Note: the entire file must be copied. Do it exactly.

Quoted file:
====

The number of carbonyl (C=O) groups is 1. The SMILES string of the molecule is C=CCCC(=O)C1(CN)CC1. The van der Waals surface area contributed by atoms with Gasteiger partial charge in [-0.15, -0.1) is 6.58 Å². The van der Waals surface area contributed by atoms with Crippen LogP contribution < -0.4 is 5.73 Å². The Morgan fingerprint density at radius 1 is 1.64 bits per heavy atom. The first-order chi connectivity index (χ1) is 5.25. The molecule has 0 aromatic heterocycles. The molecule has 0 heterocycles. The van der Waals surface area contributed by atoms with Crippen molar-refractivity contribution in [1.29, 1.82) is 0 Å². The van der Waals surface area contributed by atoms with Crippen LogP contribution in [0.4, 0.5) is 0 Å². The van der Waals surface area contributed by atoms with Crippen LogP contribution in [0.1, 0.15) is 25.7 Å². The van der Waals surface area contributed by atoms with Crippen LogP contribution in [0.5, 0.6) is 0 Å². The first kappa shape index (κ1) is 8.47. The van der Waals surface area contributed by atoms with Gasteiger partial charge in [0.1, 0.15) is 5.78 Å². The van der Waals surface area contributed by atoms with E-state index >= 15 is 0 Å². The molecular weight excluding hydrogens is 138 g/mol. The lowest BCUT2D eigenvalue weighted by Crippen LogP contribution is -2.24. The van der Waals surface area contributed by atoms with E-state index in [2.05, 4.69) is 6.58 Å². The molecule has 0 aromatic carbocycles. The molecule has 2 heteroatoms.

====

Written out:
The number of carbonyl (C=O) groups is 1. The SMILES string of the molecule is C=CCCC(=O)C1(CN)CC1. The van der Waals surface area contributed by atoms with Gasteiger partial charge in [-0.15, -0.1) is 6.58 Å². The van der Waals surface area contributed by atoms with Crippen LogP contribution < -0.4 is 5.73 Å². The Morgan fingerprint density at radius 1 is 1.64 bits per heavy atom. The first-order chi connectivity index (χ1) is 5.25. The molecule has 0 aromatic heterocycles. The molecule has 0 heterocycles. The van der Waals surface area contributed by atoms with Crippen molar-refractivity contribution in [1.29, 1.82) is 0 Å². The van der Waals surface area contributed by atoms with Crippen LogP contribution in [0.4, 0.5) is 0 Å². The van der Waals surface area contributed by atoms with Crippen LogP contribution in [0.1, 0.15) is 25.7 Å². The van der Waals surface area contributed by atoms with Crippen LogP contribution in [0.5, 0.6) is 0 Å². The first kappa shape index (κ1) is 8.47. The van der Waals surface area contributed by atoms with Gasteiger partial charge in [0.1, 0.15) is 5.78 Å². The van der Waals surface area contributed by atoms with E-state index >= 15 is 0 Å². The molecular weight excluding hydrogens is 138 g/mol. The lowest BCUT2D eigenvalue weighted by Crippen LogP contribution is -2.24. The van der Waals surface area contributed by atoms with E-state index in [2.05, 4.69) is 6.58 Å². The molecule has 0 aromatic carbocycles. The molecule has 2 heteroatoms.